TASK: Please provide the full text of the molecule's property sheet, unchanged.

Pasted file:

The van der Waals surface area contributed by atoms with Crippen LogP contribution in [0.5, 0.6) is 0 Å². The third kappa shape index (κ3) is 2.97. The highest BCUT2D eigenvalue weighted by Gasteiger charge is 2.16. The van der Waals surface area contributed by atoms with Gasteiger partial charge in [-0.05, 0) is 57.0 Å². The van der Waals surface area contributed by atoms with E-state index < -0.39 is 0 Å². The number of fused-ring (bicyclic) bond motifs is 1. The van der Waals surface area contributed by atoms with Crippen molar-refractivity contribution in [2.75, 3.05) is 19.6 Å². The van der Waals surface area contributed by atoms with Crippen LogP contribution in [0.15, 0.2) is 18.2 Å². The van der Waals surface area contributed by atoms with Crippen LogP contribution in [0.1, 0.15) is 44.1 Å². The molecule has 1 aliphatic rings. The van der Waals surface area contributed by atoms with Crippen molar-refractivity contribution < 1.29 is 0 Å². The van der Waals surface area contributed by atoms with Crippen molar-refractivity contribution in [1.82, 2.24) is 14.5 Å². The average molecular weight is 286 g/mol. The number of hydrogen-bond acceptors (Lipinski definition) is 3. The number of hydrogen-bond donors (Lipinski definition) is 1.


The van der Waals surface area contributed by atoms with Crippen LogP contribution in [0.5, 0.6) is 0 Å². The third kappa shape index (κ3) is 2.97. The highest BCUT2D eigenvalue weighted by Gasteiger charge is 2.16. The van der Waals surface area contributed by atoms with Gasteiger partial charge in [-0.05, 0) is 57.0 Å². The van der Waals surface area contributed by atoms with E-state index < -0.39 is 0 Å². The number of fused-ring (bicyclic) bond motifs is 1. The van der Waals surface area contributed by atoms with Crippen molar-refractivity contribution in [2.75, 3.05) is 19.6 Å². The van der Waals surface area contributed by atoms with Crippen LogP contribution in [0.15, 0.2) is 18.2 Å². The van der Waals surface area contributed by atoms with Crippen LogP contribution in [0.1, 0.15) is 44.1 Å². The molecule has 1 aliphatic rings. The van der Waals surface area contributed by atoms with Crippen molar-refractivity contribution < 1.29 is 0 Å². The van der Waals surface area contributed by atoms with Crippen molar-refractivity contribution in [1.82, 2.24) is 14.5 Å². The average molecular weight is 286 g/mol. The number of hydrogen-bond acceptors (Lipinski definition) is 3. The number of hydrogen-bond donors (Lipinski definition) is 1.